The veteran film and television director on working in the industry. This second edition covers working with actors, directing action and suspense, TV and its differences to cinema, and preparation for shooting. An excellent personal perspective with practical value for any collaborative creative practitioner, drawing on a host of professional viewpoints and texts. Recommended.
The Ninth Doctor and Rose Tyler intercept a cry for help from near-future Earth, where a psychopathic billionaire has amassed a museum of alien technology. A brisk, effective expansion of Shearman’s own Dalek episode of Doctor Who from 2005. Retains the feel of the original, developing character without compromising the pace of the story. Lots of fun. Recommended.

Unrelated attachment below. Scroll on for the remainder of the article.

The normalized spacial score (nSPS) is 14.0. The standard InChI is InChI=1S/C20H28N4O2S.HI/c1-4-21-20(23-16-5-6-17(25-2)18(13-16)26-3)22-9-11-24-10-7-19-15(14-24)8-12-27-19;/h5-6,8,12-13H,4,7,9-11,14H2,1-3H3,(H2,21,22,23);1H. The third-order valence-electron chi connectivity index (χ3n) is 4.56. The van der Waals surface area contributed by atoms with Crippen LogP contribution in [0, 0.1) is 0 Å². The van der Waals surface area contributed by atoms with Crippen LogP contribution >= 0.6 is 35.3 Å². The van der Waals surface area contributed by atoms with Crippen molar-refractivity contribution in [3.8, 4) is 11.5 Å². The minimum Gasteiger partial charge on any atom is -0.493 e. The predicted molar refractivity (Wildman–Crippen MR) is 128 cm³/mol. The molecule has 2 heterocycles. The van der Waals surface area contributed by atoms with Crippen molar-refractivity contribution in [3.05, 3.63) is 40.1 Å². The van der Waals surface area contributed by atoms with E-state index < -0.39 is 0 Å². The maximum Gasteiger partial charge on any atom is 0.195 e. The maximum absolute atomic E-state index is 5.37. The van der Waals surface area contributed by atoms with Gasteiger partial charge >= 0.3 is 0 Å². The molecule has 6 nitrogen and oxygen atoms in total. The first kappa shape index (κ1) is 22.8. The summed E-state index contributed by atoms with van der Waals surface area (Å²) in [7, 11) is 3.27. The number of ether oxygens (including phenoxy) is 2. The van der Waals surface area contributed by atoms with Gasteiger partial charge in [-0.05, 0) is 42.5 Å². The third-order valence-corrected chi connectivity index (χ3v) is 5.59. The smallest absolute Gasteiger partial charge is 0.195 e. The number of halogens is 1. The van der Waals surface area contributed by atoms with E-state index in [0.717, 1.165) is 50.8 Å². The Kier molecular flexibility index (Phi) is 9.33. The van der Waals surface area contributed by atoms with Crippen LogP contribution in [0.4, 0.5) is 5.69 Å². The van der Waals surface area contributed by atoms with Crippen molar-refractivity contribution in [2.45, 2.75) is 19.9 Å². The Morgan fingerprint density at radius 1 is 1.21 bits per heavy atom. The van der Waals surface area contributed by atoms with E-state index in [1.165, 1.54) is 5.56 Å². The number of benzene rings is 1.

A monograph discussing the 2013 Doctor Who 50th anniversary special. An engaging and freewheeling exploration, too, probing the episode’s links to wider Who canon, its storytelling approach, and to the ways it exemplifies a postmodern attitude to story. By no means the final word on the episode, but Stuart offers plenty to think about, and makes some interesting connections.
Academic essays on the BBC single-camera comedy Detectorists, plus context from writer/star/director Mackenzie Crook, and original producer Adam Tandy. Focusing on the programme’s engagements with landscape, history, and gender relations, this is a fine introduction to the thematic richness and blokeish pleasures of the series. Volume II, please!
Genre authority Newman’s monograph on the third – and best – Quatermass movie excellently places the film in its series, cycle and genre contexts, and isn’t afraid to be both critical and celebratory of the flick. Recommended.